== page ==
Writing plans and reports
To develop, fund, manage and evaluate your project successfully you will need to write several plans and reports.
Project / Business Plan
A project plan is an organised and clearly laid out document which sets out the business case for your project. It should contain all the information needed by your stakeholders, funders, DAC (or other permissions authority) including; what you want to do and why, how you plan to achieve your aims, what it will cost and what effect the project will have on your church and community.
Your project plan should include:
- Mission / vision statement
- Evidence of need
- Aims, objectives, goals and targets
- Long term sustainability
- Review and evaluation
Maintenance Cooperatives Project: HLF grants for places of worship and project outcomes
Princes Regeneration Trust / Churches Conservation Trust: how to make the business case for your project
A comprehensive condition survey is an absolute must for any repair or restoration work on an historic building.
It should encourages a holistic approach to the building, so that instead of struggling with seemingly unrelated problems you can deal with the entire building as an organic system, each part of which has an effect on every other part.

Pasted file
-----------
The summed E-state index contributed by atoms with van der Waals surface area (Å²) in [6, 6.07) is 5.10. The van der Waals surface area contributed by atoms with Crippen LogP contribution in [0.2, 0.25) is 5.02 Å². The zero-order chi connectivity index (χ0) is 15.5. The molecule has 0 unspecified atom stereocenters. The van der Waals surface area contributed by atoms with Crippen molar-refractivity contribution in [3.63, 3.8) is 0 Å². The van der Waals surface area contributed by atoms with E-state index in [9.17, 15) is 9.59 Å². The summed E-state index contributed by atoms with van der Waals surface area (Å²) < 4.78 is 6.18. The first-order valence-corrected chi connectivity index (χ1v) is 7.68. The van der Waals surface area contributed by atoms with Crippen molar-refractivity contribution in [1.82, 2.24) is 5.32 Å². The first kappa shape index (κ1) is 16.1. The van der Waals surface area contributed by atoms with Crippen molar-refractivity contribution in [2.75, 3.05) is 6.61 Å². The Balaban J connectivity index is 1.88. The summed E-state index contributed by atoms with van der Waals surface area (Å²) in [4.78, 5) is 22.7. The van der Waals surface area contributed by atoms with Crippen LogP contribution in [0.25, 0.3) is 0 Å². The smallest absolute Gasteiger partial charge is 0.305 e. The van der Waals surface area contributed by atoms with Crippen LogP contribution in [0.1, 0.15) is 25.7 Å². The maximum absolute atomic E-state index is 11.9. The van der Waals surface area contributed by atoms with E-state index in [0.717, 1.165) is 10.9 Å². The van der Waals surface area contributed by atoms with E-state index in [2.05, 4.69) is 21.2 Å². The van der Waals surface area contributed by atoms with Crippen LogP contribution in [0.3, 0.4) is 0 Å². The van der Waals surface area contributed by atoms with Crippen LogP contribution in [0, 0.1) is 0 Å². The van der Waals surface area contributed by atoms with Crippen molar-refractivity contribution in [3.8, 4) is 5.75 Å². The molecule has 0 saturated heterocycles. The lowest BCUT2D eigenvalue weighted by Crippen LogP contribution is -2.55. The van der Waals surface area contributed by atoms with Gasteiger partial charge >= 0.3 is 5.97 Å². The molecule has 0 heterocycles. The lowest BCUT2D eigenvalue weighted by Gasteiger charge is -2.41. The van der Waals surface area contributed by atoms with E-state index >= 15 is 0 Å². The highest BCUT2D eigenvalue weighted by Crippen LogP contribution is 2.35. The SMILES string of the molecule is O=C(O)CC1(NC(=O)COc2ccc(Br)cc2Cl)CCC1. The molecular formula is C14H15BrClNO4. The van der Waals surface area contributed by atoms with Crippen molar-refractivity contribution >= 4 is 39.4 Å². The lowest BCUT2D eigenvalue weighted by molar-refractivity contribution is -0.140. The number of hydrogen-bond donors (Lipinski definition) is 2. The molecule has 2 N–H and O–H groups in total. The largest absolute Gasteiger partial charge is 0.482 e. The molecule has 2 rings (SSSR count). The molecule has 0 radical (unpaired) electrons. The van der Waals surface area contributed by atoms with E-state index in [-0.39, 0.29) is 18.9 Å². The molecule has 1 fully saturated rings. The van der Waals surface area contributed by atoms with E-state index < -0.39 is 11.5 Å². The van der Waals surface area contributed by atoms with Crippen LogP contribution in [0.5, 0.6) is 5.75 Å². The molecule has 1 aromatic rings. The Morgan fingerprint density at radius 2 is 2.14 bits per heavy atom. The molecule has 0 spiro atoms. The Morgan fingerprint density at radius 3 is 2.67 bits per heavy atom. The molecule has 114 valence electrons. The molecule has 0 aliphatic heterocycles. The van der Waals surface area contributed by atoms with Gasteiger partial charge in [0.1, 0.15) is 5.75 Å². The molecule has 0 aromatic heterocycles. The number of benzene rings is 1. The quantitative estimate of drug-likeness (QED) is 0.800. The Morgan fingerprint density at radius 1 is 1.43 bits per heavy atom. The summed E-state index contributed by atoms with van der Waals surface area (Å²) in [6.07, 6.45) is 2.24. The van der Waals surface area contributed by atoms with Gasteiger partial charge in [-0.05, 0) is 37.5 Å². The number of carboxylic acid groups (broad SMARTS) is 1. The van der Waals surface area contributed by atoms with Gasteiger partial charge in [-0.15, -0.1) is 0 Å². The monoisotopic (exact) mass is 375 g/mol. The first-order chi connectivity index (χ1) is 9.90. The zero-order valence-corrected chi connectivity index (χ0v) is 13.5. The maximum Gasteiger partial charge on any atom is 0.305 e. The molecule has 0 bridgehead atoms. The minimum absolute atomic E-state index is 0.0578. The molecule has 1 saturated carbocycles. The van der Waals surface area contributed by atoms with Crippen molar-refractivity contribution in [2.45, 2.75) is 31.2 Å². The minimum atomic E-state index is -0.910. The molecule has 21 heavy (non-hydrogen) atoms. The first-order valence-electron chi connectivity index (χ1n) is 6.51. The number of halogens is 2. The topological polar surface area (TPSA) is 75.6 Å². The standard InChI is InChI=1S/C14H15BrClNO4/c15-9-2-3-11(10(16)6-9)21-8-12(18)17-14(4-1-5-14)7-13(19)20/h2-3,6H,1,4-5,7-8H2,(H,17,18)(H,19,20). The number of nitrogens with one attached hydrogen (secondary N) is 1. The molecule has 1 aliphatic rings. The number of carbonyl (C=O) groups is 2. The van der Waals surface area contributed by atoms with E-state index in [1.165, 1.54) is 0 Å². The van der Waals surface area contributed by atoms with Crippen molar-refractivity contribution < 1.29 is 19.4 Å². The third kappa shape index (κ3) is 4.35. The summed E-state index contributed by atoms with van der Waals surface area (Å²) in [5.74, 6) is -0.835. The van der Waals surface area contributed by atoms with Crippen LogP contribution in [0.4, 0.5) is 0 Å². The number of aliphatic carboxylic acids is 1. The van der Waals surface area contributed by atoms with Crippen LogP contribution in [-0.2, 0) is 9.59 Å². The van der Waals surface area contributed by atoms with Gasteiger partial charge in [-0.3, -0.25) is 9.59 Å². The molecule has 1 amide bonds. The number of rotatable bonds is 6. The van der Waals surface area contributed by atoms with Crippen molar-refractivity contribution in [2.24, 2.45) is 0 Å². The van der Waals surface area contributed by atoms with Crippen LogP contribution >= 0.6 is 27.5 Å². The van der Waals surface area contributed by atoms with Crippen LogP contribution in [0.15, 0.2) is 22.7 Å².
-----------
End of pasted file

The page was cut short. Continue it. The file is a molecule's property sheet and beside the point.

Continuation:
Researching and writing statements of significance and need will help you to understand your church, its history and architecture, and previous changes that have taken place.
If you take the time to research them thoroughly they can help reveal potential and possible limits to your project, as well as revealing how and why your building developed the way it did, and why it is unique to your community.
Both are a requirement for building projects at listed places of worship.
National Churches Trust: statements of significance and need
Other plans and reports
Some projects, and some funders, will require more specialised plans and reports.
These may include things like; condition survey, archeological survey report, audience development plan, access plan or conservation plan.
Always check with your planning authority or funder to make sure you have prepared everything they need in order to assess your project properly. They usually provide guidance on the kind of reports and plans they need and the format they prefer.